Greater seed production in elevated CO2 is not accompanied by reduced seed quality in Pinus taeda L.
Article first published online: 22 JUN 2009
© 2009 Blackwell Publishing Ltd
Global Change Biology
Volume 16, Issue 3, pages 1046–1056, March 2010
How to Cite
WAY, D. A., LADEAU, S. L., MCCARTHY, H. R., CLARK, J. S., OREN, R., FINZI, A. C. and JACKSON, R. B. (2010), Greater seed production in elevated CO2 is not accompanied by reduced seed quality in Pinus taeda L. Global Change Biology, 16: 1046–1056. doi: 10.1111/j.1365-2486.2009.02007.x
- Issue published online: 31 JAN 2010
- Article first published online: 22 JUN 2009
- Received 17 March 2009 and accepted 18 May 2009
- Pinus taeda;
- reproductive allocation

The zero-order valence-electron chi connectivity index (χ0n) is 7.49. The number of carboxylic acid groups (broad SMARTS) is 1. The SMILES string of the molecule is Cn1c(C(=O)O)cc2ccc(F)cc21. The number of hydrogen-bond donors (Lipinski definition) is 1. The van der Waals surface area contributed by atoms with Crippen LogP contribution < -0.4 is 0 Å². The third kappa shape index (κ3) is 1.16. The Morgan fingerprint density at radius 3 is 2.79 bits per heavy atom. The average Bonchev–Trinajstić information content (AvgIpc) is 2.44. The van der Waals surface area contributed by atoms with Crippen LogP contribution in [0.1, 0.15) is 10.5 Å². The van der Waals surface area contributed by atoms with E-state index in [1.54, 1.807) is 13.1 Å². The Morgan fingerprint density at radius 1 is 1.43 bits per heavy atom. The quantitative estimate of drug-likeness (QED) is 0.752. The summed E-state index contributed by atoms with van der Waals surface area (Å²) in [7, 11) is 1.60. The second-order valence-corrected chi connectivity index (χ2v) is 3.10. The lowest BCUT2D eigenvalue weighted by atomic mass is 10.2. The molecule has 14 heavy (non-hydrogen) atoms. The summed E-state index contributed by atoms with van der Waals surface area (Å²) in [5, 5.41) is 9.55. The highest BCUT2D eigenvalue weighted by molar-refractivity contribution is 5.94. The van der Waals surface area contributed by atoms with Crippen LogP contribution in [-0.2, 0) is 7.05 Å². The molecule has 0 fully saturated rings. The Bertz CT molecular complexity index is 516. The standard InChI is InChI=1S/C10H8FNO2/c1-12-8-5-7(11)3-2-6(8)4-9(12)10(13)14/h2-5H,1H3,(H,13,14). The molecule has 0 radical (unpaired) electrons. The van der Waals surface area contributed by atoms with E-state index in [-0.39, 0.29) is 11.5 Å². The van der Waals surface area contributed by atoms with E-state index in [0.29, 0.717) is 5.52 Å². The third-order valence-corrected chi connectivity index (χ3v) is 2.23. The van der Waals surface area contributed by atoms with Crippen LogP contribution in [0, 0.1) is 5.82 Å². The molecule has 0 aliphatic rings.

For herbaceous species, elevated CO2 often increases seed production but usually leads to decreased seed quality. However, the effects of increased atmospheric CO2 on tree fecundity remain uncertain, despite the importance of reproduction to the composition of future forests. We determined how seed quantity and quality differed for pine trees grown for 12 years in ambient and elevated (ambient+200 μL L−1) CO2, at the Duke Forest free-air CO2 enrichment (FACE) site. We also compared annual reproductive effort with yearly measurements of aboveground net primary productivity (ANPP), precipitation (P), potential evapotranspiration (PET) and water availability [precipitation minus potential evapotranspiration (P−PET)] to investigate factors that may drive interannual variation in seed production. The number of mature, viable seeds doubled per unit basal area in high-CO2 plots from 1997 to 2008 (P<0.001), but there was no CO2 effect on mean seed mass, viability, or nutrient content. Interannual variation in seed production was positively related to ANPP, with a similar percentage of ANPP diverted to reproduction across years. Seed production was negatively related to PET (P<0.005) and positively correlated with water availability (P<0.05), but showed no relationship with precipitation (P=0.88). This study adds to the few findings that, unlike herbaceous crops, woody plants may benefit from future atmospheric CO2 by producing larger numbers of seeds without suffering degraded seed quality. Differential reproductive responses between functional groups and species could facilitate woody invasions or lead to changes in forest community composition as CO2 rises.